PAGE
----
When Dean wakes up he goes into the kitchen for a glass of water. He takes a glass down from the cabinet and fills it and pads out into the library and then almost drops it, almost shatters it all over the floor because Castiel is asleep on their ratty old sofa, wearing his trench coat and using a dirty duffel bag as a pillow. He is fast asleep and drooling a little, with one arm hanging over the side of the couch, his fingertips almost brushing the floor. Dean puts his water glass on the table with shaking hands and kneels down at the edge of the sofa, hovers one hand over Castiel's scalp, over his fucked-up bed hair, but doesn't quite touch him. After a second, Castiel stirs and Dean startles and bumps him on the top of the head. Castiel cracks one eye open, dazed and sleep-drunk.

"Blurf," he says.

Dean leans forward and cups Castiel's face with one hand, crowds him and kisses the top of his forehead, cradles his jaw and spreads kisses across his temple, into the thick of his hair. Kisses his cheekbones, along his eyebrows. Dean has maybe lost his mind. He feels like he's floating. He doesn't know where the weight has gone, the weight and the worry, except that it's gone, it's all gone, everything but this. He pulls back and watches Castiel's face go blank and soft and stunned, a dozen years younger, as if every kiss bought them more time, minutes in handfuls, as if they could literally give back life.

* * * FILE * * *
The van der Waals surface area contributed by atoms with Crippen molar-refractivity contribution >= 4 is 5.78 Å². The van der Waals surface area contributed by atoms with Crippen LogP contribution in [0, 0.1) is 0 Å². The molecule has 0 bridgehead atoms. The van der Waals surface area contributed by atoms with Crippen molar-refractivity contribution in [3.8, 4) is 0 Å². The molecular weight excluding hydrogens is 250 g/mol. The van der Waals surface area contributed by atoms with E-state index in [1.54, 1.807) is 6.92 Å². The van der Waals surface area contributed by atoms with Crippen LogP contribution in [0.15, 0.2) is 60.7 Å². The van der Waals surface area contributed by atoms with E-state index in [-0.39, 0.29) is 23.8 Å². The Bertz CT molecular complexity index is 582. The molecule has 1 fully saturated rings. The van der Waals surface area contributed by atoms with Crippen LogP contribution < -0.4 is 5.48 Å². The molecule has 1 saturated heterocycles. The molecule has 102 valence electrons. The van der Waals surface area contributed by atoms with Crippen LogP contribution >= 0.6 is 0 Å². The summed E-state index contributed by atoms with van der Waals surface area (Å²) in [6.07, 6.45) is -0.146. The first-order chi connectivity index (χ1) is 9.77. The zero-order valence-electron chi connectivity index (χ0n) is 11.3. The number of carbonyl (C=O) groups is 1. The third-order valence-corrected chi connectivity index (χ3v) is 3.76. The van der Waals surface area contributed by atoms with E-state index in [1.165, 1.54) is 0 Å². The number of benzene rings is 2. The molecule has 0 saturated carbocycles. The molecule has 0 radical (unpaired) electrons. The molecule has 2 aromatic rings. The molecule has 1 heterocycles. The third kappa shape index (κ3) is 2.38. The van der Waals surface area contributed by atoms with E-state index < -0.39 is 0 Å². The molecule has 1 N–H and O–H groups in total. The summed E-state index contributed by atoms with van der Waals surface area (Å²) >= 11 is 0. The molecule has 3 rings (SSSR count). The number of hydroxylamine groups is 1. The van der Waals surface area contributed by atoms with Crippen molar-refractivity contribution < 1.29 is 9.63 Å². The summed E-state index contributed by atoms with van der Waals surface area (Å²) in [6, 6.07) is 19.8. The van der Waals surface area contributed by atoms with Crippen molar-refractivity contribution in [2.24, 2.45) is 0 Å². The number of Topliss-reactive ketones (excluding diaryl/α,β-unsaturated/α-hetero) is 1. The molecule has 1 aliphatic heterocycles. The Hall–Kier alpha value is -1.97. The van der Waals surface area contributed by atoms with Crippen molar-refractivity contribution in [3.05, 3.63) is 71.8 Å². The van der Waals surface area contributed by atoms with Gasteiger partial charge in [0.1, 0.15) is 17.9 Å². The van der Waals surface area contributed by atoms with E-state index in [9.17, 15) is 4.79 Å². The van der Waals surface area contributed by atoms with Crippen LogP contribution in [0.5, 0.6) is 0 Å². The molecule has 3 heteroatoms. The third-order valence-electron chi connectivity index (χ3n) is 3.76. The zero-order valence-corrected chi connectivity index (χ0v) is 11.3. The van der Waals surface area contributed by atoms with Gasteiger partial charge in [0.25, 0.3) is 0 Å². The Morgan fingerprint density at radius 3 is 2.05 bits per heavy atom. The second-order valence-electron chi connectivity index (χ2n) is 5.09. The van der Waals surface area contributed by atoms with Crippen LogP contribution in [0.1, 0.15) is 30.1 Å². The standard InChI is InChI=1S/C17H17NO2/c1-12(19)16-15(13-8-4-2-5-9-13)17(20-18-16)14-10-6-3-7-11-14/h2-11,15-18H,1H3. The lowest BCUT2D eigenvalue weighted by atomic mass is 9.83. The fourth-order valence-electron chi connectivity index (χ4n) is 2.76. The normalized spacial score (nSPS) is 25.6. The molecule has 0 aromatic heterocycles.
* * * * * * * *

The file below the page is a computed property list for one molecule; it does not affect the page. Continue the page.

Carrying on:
Maybe they can.

"I couldn't say goodbye," Dean says. He might as well say it. Let it all out. "I thought if I answered- I thought if I picked up you'd be telling me you were going home, you were done, it was over. I couldn't hear it."

"Dean," Castiel says, still blurry. His face is so beautiful, was it always this beautiful? With wrinkles at the corners of his eyes. Castiel wraps his hand around Dean's wrist so tight that Dean can feel the heartbeat pounding in his palm. The human heartbeat. As human as Dean is, or as human as Dean's gonna be again, someday, when they fix this. "You should have said that. I would have told you-" he says, and breaks off like he can't even get the words out of his throat. Dean tugs him forward and kisses him again, everywhere he can reach, until they're breathless.